The Ducks will need to be playing at their best to survive their October and November slate
Wille Taggart's first season as Oregon Ducks head coach kicks off with mystery and promise.
Taggart arrives at Oregon, boasting an impressive track record for turning programs around. He transformed Western Kentucky from a winless mess into a bowl participant, leaving behind the foundation for the Hilltoppers to be perennial front-runners in Conference USA. He then went to South Florida, where last season's impressive finish has the Bulls poised for a potential Top 25 ranking in 2017.
At Oregon, Taggart has a much stronger base on which to begin building. The Ducks return a talented offense, with quarterback Justin Herbert; running backs Royce Freeman and Tony Brooks-James; and wide receiver Darren Carrington. The addition of defensive coordinator Jim Leavitt gives new direction to a defense undergoing a considerable overhaul.
The Ducks have the potential to break out in Taggart's first year — but they must navigate a difficult schedule in order to rebound from last year's 4-8 finish.
12. Sept. 2 vs. Southern Utah
Southern Utah made the FCS Playoffs two of the last four seasons, but the Thunderbirds slipped to the middle of the pack in the Big Sky Conference in 2016. That's where SUU is likely to reside again in 2017.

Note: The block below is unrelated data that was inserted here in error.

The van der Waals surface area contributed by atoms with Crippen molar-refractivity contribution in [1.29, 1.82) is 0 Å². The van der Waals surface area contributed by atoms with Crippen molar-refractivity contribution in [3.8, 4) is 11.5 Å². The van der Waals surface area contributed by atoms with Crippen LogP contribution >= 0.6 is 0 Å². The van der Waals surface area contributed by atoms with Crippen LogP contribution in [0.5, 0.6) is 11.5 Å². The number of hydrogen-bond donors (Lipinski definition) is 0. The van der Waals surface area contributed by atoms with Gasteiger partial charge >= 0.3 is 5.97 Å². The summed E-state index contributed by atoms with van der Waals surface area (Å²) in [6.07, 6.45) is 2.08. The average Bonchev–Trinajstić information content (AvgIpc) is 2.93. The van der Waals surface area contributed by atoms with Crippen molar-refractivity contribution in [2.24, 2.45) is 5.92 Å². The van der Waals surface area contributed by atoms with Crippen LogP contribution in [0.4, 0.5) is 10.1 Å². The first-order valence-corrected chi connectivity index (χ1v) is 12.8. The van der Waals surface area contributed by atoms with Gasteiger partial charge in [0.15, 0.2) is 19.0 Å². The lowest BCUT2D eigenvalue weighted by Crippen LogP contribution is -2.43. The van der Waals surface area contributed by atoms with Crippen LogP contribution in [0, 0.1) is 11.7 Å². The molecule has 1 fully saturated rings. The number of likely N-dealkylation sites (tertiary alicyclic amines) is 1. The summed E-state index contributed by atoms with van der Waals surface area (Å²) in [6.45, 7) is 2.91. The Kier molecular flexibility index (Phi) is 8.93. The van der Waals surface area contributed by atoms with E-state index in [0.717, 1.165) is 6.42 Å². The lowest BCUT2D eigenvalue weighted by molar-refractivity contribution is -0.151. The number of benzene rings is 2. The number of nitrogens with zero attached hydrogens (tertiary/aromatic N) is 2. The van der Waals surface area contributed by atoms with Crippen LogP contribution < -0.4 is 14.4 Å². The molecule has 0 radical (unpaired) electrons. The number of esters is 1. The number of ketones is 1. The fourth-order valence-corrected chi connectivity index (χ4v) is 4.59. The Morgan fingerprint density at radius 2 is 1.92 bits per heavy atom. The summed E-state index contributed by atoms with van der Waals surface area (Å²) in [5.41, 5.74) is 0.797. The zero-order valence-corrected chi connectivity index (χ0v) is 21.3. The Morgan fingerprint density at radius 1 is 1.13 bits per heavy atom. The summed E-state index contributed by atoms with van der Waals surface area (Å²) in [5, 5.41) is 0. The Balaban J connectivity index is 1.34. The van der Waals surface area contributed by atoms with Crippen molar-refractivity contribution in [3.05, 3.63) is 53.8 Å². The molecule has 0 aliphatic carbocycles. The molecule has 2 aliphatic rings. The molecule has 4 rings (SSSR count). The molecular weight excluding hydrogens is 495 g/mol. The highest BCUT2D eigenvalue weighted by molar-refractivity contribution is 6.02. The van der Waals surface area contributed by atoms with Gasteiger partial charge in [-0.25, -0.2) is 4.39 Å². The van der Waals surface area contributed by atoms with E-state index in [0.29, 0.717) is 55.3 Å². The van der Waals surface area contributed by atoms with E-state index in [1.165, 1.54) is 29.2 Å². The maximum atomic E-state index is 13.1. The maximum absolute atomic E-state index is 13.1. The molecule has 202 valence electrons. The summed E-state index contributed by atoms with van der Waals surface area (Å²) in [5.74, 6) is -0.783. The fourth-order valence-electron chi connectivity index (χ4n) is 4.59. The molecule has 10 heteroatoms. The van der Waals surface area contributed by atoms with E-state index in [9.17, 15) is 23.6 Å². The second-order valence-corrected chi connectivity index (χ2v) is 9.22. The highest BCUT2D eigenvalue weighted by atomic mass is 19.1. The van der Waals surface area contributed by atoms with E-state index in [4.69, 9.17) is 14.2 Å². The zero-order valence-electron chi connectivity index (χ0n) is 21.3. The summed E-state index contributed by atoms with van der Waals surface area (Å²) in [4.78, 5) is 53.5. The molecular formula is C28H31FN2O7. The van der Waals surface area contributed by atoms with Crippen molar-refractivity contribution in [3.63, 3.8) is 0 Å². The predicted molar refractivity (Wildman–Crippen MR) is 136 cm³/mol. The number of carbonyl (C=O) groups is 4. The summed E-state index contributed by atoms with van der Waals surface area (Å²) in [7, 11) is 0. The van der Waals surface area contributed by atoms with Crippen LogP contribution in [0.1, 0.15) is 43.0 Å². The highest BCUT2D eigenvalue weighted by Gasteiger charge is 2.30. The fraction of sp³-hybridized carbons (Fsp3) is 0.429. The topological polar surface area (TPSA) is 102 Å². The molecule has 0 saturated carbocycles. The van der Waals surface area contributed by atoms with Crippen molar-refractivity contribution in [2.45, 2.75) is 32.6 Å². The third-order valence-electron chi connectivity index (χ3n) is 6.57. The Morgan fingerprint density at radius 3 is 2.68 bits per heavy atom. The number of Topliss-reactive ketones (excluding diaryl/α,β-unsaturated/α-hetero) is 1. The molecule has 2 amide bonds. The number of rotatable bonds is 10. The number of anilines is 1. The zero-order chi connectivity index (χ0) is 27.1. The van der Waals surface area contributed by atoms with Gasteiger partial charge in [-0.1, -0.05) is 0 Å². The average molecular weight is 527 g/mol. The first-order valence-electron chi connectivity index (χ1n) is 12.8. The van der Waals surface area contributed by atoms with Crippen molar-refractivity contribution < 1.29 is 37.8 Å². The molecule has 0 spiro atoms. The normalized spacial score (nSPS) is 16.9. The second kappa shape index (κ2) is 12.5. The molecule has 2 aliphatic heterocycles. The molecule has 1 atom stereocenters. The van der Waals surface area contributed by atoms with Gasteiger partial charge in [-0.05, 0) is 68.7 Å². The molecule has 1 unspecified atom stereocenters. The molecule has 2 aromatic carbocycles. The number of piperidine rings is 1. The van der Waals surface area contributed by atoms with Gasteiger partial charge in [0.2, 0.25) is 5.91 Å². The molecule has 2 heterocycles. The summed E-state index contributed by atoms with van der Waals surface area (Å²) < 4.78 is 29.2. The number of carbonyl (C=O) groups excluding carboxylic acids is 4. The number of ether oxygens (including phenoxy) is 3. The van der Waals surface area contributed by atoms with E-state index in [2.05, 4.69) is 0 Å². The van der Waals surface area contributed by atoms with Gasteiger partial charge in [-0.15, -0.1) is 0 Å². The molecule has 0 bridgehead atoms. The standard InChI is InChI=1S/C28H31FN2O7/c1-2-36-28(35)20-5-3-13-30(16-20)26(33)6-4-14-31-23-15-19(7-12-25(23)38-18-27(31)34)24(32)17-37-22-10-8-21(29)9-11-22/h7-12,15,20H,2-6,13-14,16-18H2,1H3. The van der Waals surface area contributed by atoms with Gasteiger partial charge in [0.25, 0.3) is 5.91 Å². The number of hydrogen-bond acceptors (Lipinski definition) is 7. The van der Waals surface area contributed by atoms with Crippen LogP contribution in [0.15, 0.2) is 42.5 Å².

This game's an opportunity for Oregon to usher in its new era gently, assuming all goes according to plan. The schedule picks up immediately thereafter, so this is a prime opportunity to tune up.
11. Sept. 30 vs. Cal
Former Oregon defensive back Justin Wilcox returns to his alma mater for the first time as a head coach. Wilcox was hired to replace Sonny Dykes at Cal in January. His first season will bring some growing pains in the initial phases of a rebuild.
As a defensive coordinator, Wilcox's Washington and USC teams went a combined 0-3 against Oregon. While at Boise State, however, the Wilcox-coordinated Broncos defense grounded the up-tempo Oregon offense. That's unlikely to happen this time around, with the bulk of Cal's rebuild falling on the defensive end.
Handling the Golden Bears comes down to new UO defensive coordinator Jim Leavitt's unit withstanding the onslaught from Cal offensive coordinator Beau Baldwin's side. As head coach at Eastern Washington, Baldwin oversaw a 592-yard, 42-point outpouring on the Ducks in 2015.